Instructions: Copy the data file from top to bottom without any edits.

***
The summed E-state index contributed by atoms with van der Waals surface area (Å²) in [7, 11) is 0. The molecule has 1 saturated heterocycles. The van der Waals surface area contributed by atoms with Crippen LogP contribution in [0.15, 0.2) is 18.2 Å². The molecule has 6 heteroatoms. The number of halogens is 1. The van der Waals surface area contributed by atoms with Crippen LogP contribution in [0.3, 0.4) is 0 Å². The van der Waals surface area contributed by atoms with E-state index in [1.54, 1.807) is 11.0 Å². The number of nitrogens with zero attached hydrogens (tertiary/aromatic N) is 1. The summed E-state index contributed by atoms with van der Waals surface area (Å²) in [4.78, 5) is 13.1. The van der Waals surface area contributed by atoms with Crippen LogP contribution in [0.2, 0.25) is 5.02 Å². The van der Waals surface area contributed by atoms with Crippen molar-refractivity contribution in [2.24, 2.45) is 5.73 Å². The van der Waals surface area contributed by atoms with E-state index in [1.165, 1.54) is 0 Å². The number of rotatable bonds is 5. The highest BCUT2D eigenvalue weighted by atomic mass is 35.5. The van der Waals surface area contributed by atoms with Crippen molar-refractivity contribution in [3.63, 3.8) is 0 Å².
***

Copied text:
The summed E-state index contributed by atoms with van der Waals surface area (Å²) in [7, 11) is 0. The molecule has 1 saturated heterocycles. The van der Waals surface area contributed by atoms with Crippen LogP contribution in [0.15, 0.2) is 18.2 Å². The molecule has 6 heteroatoms. The number of halogens is 1. The van der Waals surface area contributed by atoms with Crippen LogP contribution in [0.3, 0.4) is 0 Å². The van der Waals surface area contributed by atoms with E-state index in [1.54, 1.807) is 11.0 Å². The number of nitrogens with zero attached hydrogens (tertiary/aromatic N) is 1. The summed E-state index contributed by atoms with van der Waals surface area (Å²) in [4.78, 5) is 13.1. The van der Waals surface area contributed by atoms with Crippen LogP contribution in [0.2, 0.25) is 5.02 Å². The van der Waals surface area contributed by atoms with Crippen molar-refractivity contribution in [2.24, 2.45) is 5.73 Å². The van der Waals surface area contributed by atoms with E-state index in [1.165, 1.54) is 0 Å². The number of rotatable bonds is 5. The highest BCUT2D eigenvalue weighted by atomic mass is 35.5. The van der Waals surface area contributed by atoms with Crippen molar-refractivity contribution in [3.63, 3.8) is 0 Å².